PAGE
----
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DOJ's current impacts on Idaho abortion laws

Idaho's three abortion laws are in different phases of enforcement, and Monday's court battle could change things again.

BOISE, Idaho — Idaho's abortion laws are set for a few changes over the next week. There are three separate laws that are all in different stages of enforcement.

There is a chance the situation changes again on Monday, that's because a judge will hear arguments from the Department of Justice (DOJ) as to why they believe the law should be blocked.

As of Tuesday, Idaho has two laws waiting to kick in, while one civil law is already on the books.

The civil enforcement law went into effect last Friday. It passed the legislature earlier this year as Senate Bill 1309. It allows specific family members of a "pre-born" child to sue a medical professional for performing an abortion after about 6-weeks of pregnancy for at least $20,000.

The law allows lawsuits to be filed up to 4 years after an abortion, it's enforced by the courts, not to be confused with the criminal abortion laws waiting to go into effect.

So what about the other laws?

On Friday of this week, the criminal 6-week ban on abortion goes into effect.
That law was triggered in July after a lower court decision, with a countdown clock of 30 days. That law was paused by the Idaho supreme court for a time, but that pause, or stay, was removed Friday.

The third law, Idaho’s essential ban on all abortions with a few exceptions, goes into effect next week, august 25th.

So, for a little less than a week, Idaho will have a criminal abortion ban set at 6 weeks, then next week, the law will reflect the trigger provisions: no abortions except for cases of rape or incest reported to law enforcement, or a medical emergency to save the life of the mother.

All of that could change again as soon as Monday, the State of Idaho will appear in court against the United States of America. The U.S. Department of Justice is suing Idaho over the almost complete ban on abortions.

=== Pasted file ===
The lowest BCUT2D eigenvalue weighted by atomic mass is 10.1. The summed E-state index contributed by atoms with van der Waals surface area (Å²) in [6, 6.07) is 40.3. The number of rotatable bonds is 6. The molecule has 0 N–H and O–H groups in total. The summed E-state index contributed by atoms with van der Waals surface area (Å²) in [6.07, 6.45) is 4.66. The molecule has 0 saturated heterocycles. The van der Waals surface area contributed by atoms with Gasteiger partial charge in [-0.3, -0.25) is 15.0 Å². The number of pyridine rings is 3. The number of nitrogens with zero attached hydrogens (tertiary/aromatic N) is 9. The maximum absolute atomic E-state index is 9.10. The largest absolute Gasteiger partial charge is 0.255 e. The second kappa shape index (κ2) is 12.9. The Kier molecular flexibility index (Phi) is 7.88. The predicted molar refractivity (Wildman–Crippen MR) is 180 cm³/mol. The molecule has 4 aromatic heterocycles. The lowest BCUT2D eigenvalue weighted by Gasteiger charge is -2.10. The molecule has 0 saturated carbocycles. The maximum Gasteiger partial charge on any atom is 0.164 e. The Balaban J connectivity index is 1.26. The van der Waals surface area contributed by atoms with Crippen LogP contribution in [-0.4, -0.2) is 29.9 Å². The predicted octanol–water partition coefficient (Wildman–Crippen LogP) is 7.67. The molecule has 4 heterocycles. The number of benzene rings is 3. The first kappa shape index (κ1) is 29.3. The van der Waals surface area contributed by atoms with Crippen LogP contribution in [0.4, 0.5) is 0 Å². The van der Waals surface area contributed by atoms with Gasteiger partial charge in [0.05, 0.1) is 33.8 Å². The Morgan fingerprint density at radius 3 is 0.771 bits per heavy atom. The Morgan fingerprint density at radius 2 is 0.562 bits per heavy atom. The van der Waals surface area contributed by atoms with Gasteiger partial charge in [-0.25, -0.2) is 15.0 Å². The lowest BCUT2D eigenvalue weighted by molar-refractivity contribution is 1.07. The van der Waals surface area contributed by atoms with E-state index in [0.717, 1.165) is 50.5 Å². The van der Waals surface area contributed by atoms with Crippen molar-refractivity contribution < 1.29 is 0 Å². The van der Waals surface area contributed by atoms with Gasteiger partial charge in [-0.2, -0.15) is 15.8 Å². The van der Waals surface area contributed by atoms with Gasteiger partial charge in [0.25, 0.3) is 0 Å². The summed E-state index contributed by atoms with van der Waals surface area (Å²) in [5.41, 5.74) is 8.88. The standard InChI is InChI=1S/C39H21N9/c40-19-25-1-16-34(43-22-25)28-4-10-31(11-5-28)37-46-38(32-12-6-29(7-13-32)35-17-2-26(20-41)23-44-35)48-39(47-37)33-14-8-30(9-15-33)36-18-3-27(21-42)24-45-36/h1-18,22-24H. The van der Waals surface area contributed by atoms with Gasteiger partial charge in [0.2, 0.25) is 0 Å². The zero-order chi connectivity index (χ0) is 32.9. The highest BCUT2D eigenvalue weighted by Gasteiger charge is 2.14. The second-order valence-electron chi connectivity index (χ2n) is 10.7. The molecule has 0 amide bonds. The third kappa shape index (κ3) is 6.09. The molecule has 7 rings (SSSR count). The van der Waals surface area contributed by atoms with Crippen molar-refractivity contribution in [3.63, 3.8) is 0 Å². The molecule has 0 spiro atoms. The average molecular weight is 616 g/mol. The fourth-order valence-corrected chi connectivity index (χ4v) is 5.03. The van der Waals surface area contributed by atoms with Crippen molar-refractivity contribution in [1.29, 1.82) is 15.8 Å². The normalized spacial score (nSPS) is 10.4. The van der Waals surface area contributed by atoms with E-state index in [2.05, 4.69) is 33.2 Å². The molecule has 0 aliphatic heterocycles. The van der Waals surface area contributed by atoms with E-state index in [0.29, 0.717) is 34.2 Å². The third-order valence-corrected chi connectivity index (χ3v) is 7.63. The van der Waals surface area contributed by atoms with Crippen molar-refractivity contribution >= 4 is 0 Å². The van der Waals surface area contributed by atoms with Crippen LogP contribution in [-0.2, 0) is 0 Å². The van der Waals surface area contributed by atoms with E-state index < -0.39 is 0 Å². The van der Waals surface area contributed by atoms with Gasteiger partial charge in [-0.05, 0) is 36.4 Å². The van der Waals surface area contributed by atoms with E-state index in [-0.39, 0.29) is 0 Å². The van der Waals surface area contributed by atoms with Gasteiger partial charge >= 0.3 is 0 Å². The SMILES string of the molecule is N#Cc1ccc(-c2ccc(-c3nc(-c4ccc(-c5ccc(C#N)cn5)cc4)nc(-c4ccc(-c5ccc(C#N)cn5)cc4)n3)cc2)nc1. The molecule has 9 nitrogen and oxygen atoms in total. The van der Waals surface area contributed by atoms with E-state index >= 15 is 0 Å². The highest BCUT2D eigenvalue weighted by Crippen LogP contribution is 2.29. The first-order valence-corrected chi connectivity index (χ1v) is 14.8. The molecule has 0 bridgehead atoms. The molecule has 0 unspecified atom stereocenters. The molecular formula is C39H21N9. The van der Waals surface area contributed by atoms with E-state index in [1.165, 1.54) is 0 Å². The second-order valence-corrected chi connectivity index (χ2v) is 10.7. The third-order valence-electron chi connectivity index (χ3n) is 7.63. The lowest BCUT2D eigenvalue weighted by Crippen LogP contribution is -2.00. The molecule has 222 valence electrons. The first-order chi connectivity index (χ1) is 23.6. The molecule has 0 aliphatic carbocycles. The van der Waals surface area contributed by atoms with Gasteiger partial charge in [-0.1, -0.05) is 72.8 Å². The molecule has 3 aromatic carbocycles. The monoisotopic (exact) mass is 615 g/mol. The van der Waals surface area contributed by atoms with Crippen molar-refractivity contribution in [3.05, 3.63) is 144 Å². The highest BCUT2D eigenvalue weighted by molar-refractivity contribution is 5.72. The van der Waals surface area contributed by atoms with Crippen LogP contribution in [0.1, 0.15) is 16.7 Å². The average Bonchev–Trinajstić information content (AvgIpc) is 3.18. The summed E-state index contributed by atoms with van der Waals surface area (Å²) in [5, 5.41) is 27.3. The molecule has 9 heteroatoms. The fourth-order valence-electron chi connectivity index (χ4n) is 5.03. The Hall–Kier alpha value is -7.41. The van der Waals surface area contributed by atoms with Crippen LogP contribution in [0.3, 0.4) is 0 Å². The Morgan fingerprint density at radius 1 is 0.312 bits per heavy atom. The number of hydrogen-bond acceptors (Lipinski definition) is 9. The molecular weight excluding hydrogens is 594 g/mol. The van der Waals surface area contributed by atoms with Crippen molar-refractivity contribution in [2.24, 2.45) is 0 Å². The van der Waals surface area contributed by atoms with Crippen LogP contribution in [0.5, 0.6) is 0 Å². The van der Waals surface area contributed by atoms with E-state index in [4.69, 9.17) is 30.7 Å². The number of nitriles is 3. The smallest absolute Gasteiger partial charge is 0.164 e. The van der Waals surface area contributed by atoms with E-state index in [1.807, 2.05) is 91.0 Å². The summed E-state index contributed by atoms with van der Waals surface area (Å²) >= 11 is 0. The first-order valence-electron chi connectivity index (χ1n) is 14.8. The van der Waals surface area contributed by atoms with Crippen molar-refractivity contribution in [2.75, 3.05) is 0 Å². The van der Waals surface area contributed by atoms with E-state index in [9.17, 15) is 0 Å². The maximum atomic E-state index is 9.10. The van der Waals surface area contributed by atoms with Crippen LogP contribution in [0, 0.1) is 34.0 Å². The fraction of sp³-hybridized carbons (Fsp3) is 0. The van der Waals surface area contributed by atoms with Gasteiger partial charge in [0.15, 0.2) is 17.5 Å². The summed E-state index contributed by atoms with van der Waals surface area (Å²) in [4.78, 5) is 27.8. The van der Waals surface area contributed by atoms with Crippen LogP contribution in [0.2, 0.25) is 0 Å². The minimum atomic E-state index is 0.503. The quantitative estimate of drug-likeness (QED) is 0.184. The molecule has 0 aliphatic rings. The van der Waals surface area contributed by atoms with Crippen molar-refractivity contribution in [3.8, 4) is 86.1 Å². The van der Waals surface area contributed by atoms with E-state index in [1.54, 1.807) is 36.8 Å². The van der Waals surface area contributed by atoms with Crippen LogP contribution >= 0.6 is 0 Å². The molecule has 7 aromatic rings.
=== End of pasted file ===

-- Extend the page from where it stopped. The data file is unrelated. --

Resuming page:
The DOJ argues that the Idaho law contradicts a federal law that basically says medical providers that accept Medicare funds need to provide emergency care for people in serious jeopardy, that includes emergency abortion care.

The Idaho law has a higher bar to allow an abortion, the mother's life needs to be stake. The DOJ argues that higher bar conflicts with federal law, named Emergency Medical Treatment and Labor Law (EMTALA).

So on Monday the DOJ vs Idaho battle continues in U.S. District Court.
A major conversation will be about the ‘supremacy clause’ in the U.S. Constitution. KTVB spoke with former Idaho Attorney General and Idaho law expert Dave Leroy, he explains the supremacy clause and the bar the DOJ likely needs to meet Monday.

“In short, the supremacy clause is the rule that federal law will win over state law, but only if the federal government has specific authority in that area. You don't just get off if you're a fed or the Department of Justice, a pass on that kind of argument. First of all, you have to determine whether the federal government has a legitimate regulatory interest in that area, and they probably do here. But, secondly, you have to prove that both of those laws can’t exist together and to argue that something that goes on in an emergency room has to outlaw every other application of Idaho law. That's going to be a heavy burden for the federal government,” Leroy said.

So, what results can happen Monday?

A major one, the law in question can be paused by a judge. To be clear, that is just the trigger law, the 6-week ban is not part of the discussion Monday. Leroy details the possibility of a pause, and why it may be tough for the DOJ to do.

"A U.S. District Court judge, as has been done around the country and various other states laws, can always issue an injunction if there is some immediate, irreparable harm found and a likelihood that the federal government would prevail. State law can be intercepted and suspended for a temporary period until a final decision is had. That is a theoretical possibility, but it's a possibility that the Idaho Supreme Court has already rejected once. And the federal courts tend to look to supreme courts of states for guidance about interpreting state law,” Leroy said.

The Idaho supreme court is in the background of this all, they will hear arguments in September on all three Idaho abortion laws.

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